As humans live longer, what ails us isn't necessarily what kills us: five data visualizations of how we age, sicken, and die. Causes of death by age, sex, region, and year. Heat map of leading causes and risks by region. Changes in leading causes and risks between 1990 and 2010. Healthy years lost to disability vs. life expectancy in 1990 and 2010. Uncertainties of causes and risks. From the team for the massive Institute for Health Metrics and Evaluation Global Burden of Diseases, Injuries, and Risk Factors Study 2010. [more inside]
posted by hat on Dec 14, 2012 - 11 comments

Heaven is Real: A Doctor's Experience of the Afterlife

Heaven is Real: A Doctor's Experience of the Afterlife. As a neurosurgeon, I did not believe in the phenomenon of near-death experiences...In the fall of 2008, however, after seven days in a coma during which the human part of my brain, the neocortex, was inactivated, I experienced something so profound that it gave me a scientific reason to believe in consciousness after death.
posted by shivohum on Oct 12, 2012 - 196 comments

"The FDA recalled more than 60,000 tissue-derived products between 1994 and mid-2007."

"The business of recycling dead humans into medical implants is a little-known yet lucrative trade. But its practices have roused concerns about how tissues are obtained and how well grieving families and transplant patients are informed about the realities and the risks." After an eight month international investigation, the International Consortium of Investigative Journalists has published an extensive four-part exposé into the black market for cadavers and human tissue: Skin and Bone: The Shadowy Trade in Human Body Parts (Via) [more inside]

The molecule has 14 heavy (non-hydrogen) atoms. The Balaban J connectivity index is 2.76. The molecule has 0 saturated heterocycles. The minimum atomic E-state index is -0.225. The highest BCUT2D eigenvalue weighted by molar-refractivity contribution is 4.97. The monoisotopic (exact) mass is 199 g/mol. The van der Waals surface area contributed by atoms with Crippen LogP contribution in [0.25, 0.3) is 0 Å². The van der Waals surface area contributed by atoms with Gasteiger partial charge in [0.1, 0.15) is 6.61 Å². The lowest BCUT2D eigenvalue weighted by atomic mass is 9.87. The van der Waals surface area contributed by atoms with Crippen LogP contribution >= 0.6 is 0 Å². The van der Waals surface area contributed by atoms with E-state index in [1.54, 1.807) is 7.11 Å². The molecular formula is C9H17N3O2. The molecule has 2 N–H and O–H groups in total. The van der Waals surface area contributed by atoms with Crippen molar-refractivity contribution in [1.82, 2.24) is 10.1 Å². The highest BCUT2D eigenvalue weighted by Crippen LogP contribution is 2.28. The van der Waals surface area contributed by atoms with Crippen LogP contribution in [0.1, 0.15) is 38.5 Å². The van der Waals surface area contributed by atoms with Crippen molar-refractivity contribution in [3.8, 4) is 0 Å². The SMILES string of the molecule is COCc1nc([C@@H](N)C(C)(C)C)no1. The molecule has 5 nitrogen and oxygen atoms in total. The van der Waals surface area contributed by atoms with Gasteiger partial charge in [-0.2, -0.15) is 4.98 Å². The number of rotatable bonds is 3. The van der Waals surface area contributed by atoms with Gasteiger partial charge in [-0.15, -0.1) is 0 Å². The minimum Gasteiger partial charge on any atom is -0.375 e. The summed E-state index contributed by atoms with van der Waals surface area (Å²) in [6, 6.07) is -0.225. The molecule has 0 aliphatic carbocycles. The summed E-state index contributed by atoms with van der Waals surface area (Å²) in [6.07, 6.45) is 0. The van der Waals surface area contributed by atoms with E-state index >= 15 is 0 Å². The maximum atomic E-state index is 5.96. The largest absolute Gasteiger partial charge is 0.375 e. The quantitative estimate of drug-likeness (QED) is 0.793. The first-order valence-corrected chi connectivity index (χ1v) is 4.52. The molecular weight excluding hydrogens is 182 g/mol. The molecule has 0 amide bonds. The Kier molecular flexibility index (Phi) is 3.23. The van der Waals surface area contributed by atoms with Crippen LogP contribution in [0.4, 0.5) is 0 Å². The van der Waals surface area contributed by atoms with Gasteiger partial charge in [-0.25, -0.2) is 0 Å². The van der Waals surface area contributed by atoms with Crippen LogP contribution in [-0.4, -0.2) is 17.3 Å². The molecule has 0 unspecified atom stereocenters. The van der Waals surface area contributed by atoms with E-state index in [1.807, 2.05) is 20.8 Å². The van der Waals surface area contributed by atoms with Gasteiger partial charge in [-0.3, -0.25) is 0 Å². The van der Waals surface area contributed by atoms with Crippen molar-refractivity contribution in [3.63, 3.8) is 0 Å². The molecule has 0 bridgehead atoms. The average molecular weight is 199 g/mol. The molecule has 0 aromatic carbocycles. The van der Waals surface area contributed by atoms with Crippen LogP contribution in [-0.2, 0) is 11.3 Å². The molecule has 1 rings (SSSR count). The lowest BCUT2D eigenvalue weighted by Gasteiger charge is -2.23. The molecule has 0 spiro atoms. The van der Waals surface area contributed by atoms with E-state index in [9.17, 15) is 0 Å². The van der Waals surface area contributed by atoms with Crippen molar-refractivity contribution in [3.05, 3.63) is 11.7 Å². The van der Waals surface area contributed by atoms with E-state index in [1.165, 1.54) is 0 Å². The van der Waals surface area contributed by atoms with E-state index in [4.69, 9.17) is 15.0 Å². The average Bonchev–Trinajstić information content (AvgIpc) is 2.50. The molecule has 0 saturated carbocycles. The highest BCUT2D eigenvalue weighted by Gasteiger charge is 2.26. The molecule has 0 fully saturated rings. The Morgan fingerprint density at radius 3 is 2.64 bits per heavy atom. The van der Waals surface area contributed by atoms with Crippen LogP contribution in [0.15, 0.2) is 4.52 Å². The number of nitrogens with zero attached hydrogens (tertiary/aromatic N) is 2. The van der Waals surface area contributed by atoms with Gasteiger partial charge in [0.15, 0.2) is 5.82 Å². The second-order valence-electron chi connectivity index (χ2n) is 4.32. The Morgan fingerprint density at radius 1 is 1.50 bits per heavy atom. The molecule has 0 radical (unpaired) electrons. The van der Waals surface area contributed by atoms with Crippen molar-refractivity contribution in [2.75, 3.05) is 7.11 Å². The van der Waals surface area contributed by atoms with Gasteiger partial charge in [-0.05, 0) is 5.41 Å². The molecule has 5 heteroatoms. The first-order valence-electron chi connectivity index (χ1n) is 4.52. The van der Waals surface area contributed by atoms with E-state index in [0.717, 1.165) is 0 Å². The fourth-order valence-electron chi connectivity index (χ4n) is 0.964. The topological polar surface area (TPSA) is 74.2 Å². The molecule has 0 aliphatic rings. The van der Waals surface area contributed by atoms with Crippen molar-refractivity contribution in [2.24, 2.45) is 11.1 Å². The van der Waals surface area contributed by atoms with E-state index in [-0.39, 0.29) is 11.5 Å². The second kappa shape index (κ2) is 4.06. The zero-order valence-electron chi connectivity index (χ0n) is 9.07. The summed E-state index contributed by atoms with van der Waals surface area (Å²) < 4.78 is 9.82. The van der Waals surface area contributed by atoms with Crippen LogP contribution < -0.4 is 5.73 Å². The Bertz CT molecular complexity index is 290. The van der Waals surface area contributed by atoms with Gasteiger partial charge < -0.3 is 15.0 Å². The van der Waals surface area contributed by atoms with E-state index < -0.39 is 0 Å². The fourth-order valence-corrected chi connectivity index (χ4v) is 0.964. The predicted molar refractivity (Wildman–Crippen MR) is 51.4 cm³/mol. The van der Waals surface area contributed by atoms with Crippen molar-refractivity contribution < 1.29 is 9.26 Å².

posted by zarq on Jul 20, 2012 - 32 comments

How Doctors Die

It’s not a frequent topic of discussion, but doctors die, too. And they don’t die like the rest of us. What’s unusual about them is not how much treatment they get compared to most Americans, but how little.
How Doctors Die.
posted by Foci for Analysis on Dec 5, 2011 - 54 comments

The pain is killing me

Even a little too much Tylenol over a few days can cause a liver failure. Paracetamol or acetaminophen, active ingredient of such over-the-counter painkillers as Tylenol, Panadol, Anacin-3 and many, many others, is considered safe - and it is, in prescribed doses. But even a single overdose can lead to liver failure despite treatment, and then only a liver transplant can avert a fatal outcome. [more inside]
posted by hat_eater on Nov 27, 2011 - 108 comments

But what about Panadol, Anacin and Efferalgan?

Last week Johnson & Johnson announced that it is lowering the maximum daily dose for single-ingredient Extra Strength Tylenol from 8 to 6 pills per day (from 4,000 to 3,000 mg). [more inside]
posted by hat_eater on Aug 4, 2011 - 54 comments

"There are no national standards or regulations regarding forensic pathology and practices vary widely from place to place."

The Hardest Cases: When Children Die, Justice Can Be Elusive A joint investigation by PBS Frontline, ProPublica and NPR has found that medical examiners and coroners have repeatedly mishandled cases of infant and child deaths, helping to put innocent people behind bars. (Via. (Article contains descriptions of children that have been killed by abuse. May be disturbing / triggering to some readers.) [more inside]